Tolkien’s Long Defeat

“Actually I am a Christian,” Tolkien wrote of himself, “and indeed a Roman Catholic, so that I do not expect ‘history’ to be anything but a ‘long defeat’— though it contains (and in legend may contain more clearly and movingly) some samples or glimpses of final victory” (Letters 255). +++ History as a long defeat – … Read More ›

Mere Morality

What makes an action moral? I use the word to describe something done in an effort to conform to a rule, a law, or a principle. It is a matter of the will and a matter of effort. All societies require some form of moral behavior. If there were no such behavior, life would be … Read More ›

The Smashers Are Back – Lord Have Mercy

The Smashers are back. The news is carrying photos of the wanton destruction being wrought in the Middle East by ISIS. Churches, Mosques, and human beings are being subjected to a new round of destruction at the hands of one of the most iconoclastic groups to have risen in the past century. One of their … Read More ›

The Struggle To Be Real

Very few modern Christians who read English are unfamiliar with the writings of CS Lewis and JRR Tolkien. Lewis’ expositions of Christian thought as well as his popular fiction (The Screwtape Letters, The Chronicles of Narnia, Out of the Silent Planet, etc.) have become modern classics. Tolkien’s The Hobbit and The Lord of the Rings … Read More ›

Face to Face – Beholding God

My mind wandered back to these thoughts as I pondered the growing phenomenon of “selfies.” Even the President cannot resist making them. Of course, the “selfie” is the passion-driven distortion of the theology of the face – existence as ego. For the mystery of the face is not to look at myself, but to look … Read More ›

Orthodoxy Versus Christian Materialism

Over the years I find myself coming back to a number of ideas within the modern world that differ markedly from Orthodox thought. These are ideas that are imbedded so deep within our culture that they seem self-evident to most people. Many Orthodox believers hold to one or more of them, distorting their understanding of … Read More ›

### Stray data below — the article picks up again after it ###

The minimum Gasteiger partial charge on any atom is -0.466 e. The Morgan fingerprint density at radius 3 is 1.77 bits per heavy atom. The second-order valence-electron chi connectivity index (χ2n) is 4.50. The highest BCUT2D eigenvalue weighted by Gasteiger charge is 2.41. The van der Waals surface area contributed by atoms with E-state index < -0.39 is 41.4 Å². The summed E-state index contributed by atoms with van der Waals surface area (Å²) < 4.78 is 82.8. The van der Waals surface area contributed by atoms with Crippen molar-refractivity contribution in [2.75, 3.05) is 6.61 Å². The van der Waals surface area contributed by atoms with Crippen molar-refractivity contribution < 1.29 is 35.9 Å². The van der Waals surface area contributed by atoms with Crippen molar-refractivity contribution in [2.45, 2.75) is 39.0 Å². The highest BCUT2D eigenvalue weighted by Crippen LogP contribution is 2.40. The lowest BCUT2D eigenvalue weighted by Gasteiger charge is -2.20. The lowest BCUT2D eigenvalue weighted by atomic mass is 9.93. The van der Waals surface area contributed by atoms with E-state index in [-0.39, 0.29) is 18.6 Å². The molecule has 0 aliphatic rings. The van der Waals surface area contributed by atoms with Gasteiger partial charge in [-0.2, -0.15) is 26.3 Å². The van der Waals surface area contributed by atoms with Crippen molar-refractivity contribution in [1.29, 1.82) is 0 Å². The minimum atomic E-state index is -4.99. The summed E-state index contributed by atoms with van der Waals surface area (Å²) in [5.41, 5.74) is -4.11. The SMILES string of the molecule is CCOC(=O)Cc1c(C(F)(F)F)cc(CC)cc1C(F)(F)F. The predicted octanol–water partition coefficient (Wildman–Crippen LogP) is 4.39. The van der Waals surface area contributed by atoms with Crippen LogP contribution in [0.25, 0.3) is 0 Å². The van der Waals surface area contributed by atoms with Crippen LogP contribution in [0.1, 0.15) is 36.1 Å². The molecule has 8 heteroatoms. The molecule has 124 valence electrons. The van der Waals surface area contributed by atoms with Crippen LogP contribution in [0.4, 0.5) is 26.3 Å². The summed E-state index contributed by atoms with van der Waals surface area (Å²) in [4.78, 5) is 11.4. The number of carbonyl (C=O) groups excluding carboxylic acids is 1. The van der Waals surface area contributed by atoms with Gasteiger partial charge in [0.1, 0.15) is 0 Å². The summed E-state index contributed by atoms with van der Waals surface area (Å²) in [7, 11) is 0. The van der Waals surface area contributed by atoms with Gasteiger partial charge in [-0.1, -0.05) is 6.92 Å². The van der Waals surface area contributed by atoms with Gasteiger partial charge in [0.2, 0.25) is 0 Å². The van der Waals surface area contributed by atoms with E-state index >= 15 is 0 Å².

Harlots and Drunkards at the Last Banquet

Since we were thinking about Dostoevsky… Once a week I teach a class at a local alcohol and drug treatment program. It is on the “spirituality of recovery.” Recently I shared Marmaladov’s speech from Crime and Punishment (at the end of this article). There were tears in the room. For many, the version of the gospel they … Read More ›

The Marriage of Love and Hate

The genius of Dostoevsky lies in the profound theological insight of his tumbled novels. They can be difficult reads for many people – particularly in our modern setting. He has “too many characters” and they “talk a lot.” His characters are complex: I was a scoundrel, and yet, I loved God…  Good and evil are … Read More ›

We Will Not Make the World a Better Place

I have written previously about various aspects of the “Modern Project.” It is the world we live in. Its ideas and assumptions enter our thoughts with no critical inspection or hesitancy. We are modern. However, the gospel is not modern and many ideas of Modernity are contrary to the gospel. It is necessary, therefore, as … Read More ›

A Generous Repentance

I have learned over time to expect cultural expressions of the Orthodox faith that are mentioned nowhere in books and articles. Many of these surround major life events and their sacraments: Baptism, Marriage, Funerals. And so I was not surprised when the family of a recently deceased Romanian in my community called me for help … Read More ›

The American Apocalypse

America was founded by religious people – their imagination became a nation. Among their most powerful ideas was an apocalyptic hunger: they believed God was doing something new in the world and that they were its harbingers. One visionary described his colony as “a city set on a hill.” It’s a heady thing to invent … Read More ›